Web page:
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TSA: No card-shaped shanks on a plane

Jay MacDonald

It was bound to happen: Once the credit card form factor was adapted to house the ultra-thin, 21st century version of the Swiss Army Knife, its days as an unrestricted carry-on for domestic and international air travel were numbered.

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As handy as it is to have a card-sized utility tool tucked away in your wallet, the Transportation Safety Administration has been confiscating them like crazy lately because they qualify as a potential hijacking threat.

That’s right: TSA won’t allow shanks on a plane. The agency recently posted a credit card knives travel tip on its blog warning that “more and more credit card knives are being discovered at airport checkpoints,” and reminding people that they’re banned.

It’s not that people are suddenly wanting to surreptitiously arm themselves, the agency said. It’s just the nature of the devices — small, sometimes foldable and easily tucked away — makes them easy to forget.

If you haven’t seen these must-haves for the annoyingly prepared, you’re missing out on an engineering marvel. The SwissCard from Victorinox manages to squeeze a letter opener (or shank, if you prefer), scissors, nail file, toothpick, tweezers, two rulers (inches and centimeters), stainless steel pin (ouch!) and pressurized ballpoint pen into a case that fits into the credit card slot in your wallet.

It even comes with a clever marketing pitch: “A card that won’t have creditors calling you nonstop.”

But should you want to fly non-stop, you’ll need to remember to stow your tool card in checked baggage instead of carry-on because, well, TSA can only sell so many on eBay. I’m just kidding. They can sell lots.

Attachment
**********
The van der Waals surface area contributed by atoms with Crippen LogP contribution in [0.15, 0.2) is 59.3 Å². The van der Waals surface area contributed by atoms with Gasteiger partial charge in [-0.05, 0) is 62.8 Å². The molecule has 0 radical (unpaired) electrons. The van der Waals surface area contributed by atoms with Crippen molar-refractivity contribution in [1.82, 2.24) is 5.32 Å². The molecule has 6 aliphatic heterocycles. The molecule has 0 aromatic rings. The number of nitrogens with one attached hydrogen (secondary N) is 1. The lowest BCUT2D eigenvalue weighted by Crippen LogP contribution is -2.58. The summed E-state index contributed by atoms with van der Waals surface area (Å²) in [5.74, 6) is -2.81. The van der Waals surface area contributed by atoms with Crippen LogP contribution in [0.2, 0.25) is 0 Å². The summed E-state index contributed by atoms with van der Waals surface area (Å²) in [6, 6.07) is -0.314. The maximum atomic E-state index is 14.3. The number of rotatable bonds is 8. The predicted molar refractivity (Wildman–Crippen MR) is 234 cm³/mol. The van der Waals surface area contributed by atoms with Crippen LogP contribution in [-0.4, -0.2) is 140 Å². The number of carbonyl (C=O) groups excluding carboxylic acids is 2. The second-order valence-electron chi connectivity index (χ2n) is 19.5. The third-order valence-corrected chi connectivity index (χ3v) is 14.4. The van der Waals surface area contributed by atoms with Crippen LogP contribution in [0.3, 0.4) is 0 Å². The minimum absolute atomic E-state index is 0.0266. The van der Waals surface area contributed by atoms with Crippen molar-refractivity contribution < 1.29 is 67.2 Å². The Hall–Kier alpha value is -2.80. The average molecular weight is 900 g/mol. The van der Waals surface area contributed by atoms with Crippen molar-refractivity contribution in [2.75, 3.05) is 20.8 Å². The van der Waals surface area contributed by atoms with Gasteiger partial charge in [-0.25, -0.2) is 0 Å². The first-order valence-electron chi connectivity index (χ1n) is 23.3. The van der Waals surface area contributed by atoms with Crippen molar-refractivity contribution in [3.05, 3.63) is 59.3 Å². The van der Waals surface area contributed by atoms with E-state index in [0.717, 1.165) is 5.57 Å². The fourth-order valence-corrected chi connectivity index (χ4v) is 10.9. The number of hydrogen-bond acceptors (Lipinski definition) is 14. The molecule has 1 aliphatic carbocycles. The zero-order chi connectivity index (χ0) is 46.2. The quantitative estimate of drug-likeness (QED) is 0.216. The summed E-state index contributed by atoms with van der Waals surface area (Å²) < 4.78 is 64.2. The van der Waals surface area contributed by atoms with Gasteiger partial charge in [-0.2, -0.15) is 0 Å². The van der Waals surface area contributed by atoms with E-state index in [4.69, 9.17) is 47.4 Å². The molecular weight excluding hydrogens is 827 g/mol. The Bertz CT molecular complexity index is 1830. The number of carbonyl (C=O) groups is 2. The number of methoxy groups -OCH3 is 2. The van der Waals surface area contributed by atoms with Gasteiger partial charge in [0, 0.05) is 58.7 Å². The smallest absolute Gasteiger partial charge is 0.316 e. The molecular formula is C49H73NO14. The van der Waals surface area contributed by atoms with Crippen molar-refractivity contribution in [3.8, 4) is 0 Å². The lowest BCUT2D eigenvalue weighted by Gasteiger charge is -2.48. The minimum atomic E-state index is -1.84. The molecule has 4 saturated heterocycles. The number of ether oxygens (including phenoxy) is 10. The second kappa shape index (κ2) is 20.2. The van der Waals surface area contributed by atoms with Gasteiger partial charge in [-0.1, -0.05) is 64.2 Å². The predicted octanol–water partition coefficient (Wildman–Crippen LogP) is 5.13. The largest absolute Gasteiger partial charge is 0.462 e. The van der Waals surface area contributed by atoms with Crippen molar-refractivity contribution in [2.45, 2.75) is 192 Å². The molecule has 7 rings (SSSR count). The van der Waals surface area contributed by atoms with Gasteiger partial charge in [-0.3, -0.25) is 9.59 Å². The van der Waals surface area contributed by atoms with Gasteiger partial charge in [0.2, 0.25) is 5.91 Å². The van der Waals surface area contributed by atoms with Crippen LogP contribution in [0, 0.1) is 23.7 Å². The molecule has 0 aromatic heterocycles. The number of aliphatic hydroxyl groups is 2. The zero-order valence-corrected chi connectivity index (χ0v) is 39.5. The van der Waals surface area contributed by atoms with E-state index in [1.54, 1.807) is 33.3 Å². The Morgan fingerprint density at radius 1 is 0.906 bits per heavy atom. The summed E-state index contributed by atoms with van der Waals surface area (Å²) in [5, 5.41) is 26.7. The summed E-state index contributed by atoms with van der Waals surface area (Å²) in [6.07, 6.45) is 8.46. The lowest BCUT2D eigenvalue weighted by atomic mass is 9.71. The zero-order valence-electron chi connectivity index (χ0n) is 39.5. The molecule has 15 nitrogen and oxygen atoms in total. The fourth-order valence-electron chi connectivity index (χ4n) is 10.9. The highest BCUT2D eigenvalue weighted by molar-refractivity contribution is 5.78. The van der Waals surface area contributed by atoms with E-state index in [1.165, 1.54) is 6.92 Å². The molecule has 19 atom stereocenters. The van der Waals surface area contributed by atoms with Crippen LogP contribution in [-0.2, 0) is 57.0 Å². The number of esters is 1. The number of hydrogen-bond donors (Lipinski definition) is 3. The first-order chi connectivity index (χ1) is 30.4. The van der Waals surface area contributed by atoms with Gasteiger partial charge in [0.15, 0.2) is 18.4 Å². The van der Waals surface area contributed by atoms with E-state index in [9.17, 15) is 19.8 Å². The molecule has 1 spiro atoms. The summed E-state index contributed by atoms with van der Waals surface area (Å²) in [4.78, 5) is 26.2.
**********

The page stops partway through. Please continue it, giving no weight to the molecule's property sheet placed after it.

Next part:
We’ve seen some shape shifting of credit cards over the years, including the mini-me and the “brain on a chain” RFID fob, neither of which is likely to strike fear in the hearts of a Jet Blue flight crew. We’ve also explored some unconventional uses for the conventional card, including ice scrapper, Italian cheese grater, finger split, cake knife, and even “upcycled” jewelry.

While I suppose it’s technically possible to seize an airliner with a SwissCard, perish the thought, it rather pales in comparison to the other TSA-prohibited “sharp object” carry-ons, including ice picks, ice axes, meat cleavers, swords and sabers, all of which are perfectly welcome if checked.

But as the TSA knows all too well, looks can be deceiving. The hodgepodge of unusual threats they’ve confiscated over the years includes a stun gun disguised as a lipstick tube, Chanel stilettos with authentic-looking pistols for heels, a hand grenade paper weight and an Electronic Drum Vest that bears a striking resemblance to suicide bomber couture.

Fortunately, having your tool card discovered while passing through security doesn’t have to end like an episode of “The Blacklist.”

“If detected, travelers will be given the option to voluntarily abandon the property, take it out of the checkpoint and mail it, check it, hand it off to a friend, or dispose of it in some other manner,” writes TSA blogger Bob Burns. “As these items by nature are weapons, please be mindful that having one in your possession at the checkpoint could result in a civil penalty.”

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